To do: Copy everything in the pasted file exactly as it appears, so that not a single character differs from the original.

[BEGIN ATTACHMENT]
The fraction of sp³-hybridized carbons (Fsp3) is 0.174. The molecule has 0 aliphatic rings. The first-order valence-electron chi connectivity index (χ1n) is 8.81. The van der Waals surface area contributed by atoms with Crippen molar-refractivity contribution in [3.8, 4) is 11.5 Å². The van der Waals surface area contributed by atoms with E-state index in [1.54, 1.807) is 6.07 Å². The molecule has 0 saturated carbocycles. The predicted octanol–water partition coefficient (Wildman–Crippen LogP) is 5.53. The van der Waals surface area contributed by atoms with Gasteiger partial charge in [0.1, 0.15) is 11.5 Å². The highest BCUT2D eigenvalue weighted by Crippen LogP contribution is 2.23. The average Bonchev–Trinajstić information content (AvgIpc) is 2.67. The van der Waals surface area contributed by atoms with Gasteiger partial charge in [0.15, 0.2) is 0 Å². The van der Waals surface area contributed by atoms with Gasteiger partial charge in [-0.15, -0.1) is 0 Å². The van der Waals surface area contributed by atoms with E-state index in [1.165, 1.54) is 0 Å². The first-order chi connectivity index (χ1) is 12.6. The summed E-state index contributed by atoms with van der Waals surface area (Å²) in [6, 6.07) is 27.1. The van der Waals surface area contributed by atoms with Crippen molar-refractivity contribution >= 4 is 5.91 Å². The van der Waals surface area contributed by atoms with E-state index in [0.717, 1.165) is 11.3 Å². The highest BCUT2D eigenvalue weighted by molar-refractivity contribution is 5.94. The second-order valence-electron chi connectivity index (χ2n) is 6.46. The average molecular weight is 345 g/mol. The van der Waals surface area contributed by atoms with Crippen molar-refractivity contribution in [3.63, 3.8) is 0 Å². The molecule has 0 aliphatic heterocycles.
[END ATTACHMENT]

The fraction of sp³-hybridized carbons (Fsp3) is 0.174. The molecule has 0 aliphatic rings. The first-order valence-electron chi connectivity index (χ1n) is 8.81. The van der Waals surface area contributed by atoms with Crippen molar-refractivity contribution in [3.8, 4) is 11.5 Å². The van der Waals surface area contributed by atoms with E-state index in [1.54, 1.807) is 6.07 Å². The molecule has 0 saturated carbocycles. The predicted octanol–water partition coefficient (Wildman–Crippen LogP) is 5.53. The van der Waals surface area contributed by atoms with Gasteiger partial charge in [0.1, 0.15) is 11.5 Å². The highest BCUT2D eigenvalue weighted by Crippen LogP contribution is 2.23. The average Bonchev–Trinajstić information content (AvgIpc) is 2.67. The van der Waals surface area contributed by atoms with Gasteiger partial charge in [0.15, 0.2) is 0 Å². The van der Waals surface area contributed by atoms with Gasteiger partial charge in [-0.15, -0.1) is 0 Å². The van der Waals surface area contributed by atoms with E-state index in [1.165, 1.54) is 0 Å². The first-order chi connectivity index (χ1) is 12.6. The summed E-state index contributed by atoms with van der Waals surface area (Å²) in [6, 6.07) is 27.1. The van der Waals surface area contributed by atoms with Crippen molar-refractivity contribution >= 4 is 5.91 Å². The van der Waals surface area contributed by atoms with E-state index in [0.717, 1.165) is 11.3 Å². The highest BCUT2D eigenvalue weighted by molar-refractivity contribution is 5.94. The second-order valence-electron chi connectivity index (χ2n) is 6.46. The average molecular weight is 345 g/mol. The van der Waals surface area contributed by atoms with Crippen molar-refractivity contribution in [3.63, 3.8) is 0 Å². The molecule has 0 aliphatic heterocycles.